be of great value for establishing the date of construction and subsequent
alterations to the buildings, and for investigating the range of activities
for which the site was a focus.
Magnates' residences are widely dispersed throughout England reflecting the
mobility of royalty and the upper echelons of the nobility. There is a
concentration of sites which reflects the growing importance of London as a
political centre, and the majority of magnates' residences tend to be located
in the south of the country. Despite their wide distribution, magnates'
residences are a relatively rare form of monument due to their special social
status. At present only around 236 examples have been identified of which 150
are ecclesiastical palaces and 86 are connected with royalty. Magnates'
residences generally provide an emotive and evocative link with the past,
especially through their connections with famous historical figures, and can
provide a valuable educational resource, both with respect to the organisation
and display of political power, and wider aspects of medieval and post-
medieval society such as the development of towns and industries and the
distribution of dependent agricultural holdings. Examples with surviving
archaeological potential are considered to be of national importance.

Although only the gatehouse and the chapel at Someries Castle survive as
upstanding structures, the positions of the principal range and inner
courtyard are indicated through joints and markings in the fabric of the
walls. A substantial brick footing lies towards the north east corner of the
site indicating the survival of buried foundations. Documentary evidence
indicates a predecessor to the known structures which may also exist in the
form of buried archaeological features. The surviving remains provide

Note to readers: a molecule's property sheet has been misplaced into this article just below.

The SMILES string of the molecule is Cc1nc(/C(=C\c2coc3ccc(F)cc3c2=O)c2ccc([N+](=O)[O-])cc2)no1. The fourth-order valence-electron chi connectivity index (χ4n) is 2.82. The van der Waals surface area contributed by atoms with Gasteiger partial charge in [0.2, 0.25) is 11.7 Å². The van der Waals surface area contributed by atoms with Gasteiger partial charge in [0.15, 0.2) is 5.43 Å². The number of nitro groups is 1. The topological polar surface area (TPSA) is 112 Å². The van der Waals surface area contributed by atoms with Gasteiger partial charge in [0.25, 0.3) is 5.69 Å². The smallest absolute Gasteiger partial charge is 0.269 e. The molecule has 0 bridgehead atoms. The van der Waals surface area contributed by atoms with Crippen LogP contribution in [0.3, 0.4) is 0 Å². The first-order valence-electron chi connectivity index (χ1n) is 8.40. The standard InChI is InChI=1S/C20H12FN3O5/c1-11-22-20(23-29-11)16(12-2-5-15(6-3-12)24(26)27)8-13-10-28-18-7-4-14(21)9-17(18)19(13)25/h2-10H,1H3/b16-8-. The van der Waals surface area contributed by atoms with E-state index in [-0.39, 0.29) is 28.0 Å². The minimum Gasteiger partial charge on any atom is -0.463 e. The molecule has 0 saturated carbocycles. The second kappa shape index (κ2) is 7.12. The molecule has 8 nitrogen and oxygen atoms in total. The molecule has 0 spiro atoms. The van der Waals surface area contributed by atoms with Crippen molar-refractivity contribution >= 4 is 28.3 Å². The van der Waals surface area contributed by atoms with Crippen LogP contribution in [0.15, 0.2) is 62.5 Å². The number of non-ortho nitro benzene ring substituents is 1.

important evidence for the interpretation of similar buildings for which only
the ground plan is known. Someries Castle is one of the earliest surviving
brick buildings of this type in England and is therefore of great significance
for the study of the development of construction techniques in brick. The
importance of the monument is further enhanced by its accessibility to the

Formal gardens are usually found in direct association with the dwellings of
high-ranking individuals in society and are a further indication of the status
of such buildings. Early gardens tend to follow a rigid design and were often
elaborate earthworks, with gravel paths and raised borders.

The formal garden at Someries Castle is a well preserved example with a
central raised mound, traces of paths and flowerbeds and surrounding terraces.
The presence of the adjacent remains of the magnate's residence enhances the
importance of the gardens by allowing the two related sites to be studied in
conjunction with each other.

Source: Historic England


Books and journals
'The Bedfordshire Magazine' in The Bedfordshire Magazine, , Vol. XI, (1969), 344-347
Smith, T P, 'Beds Arch Journal' in Someries Castle: some reconsiderations, , Vol. 5, (1970), 109-112
Smith, T F, 'Journal ofthe British Archaeological Association.' in The Early Brickwork Of Someries Castle, , Vol. CXXIX, (1976), 42-58
Beds 360 appended report,
Title: Ordnance Survey 25" Series
Source Date: 1890

Source: Historic England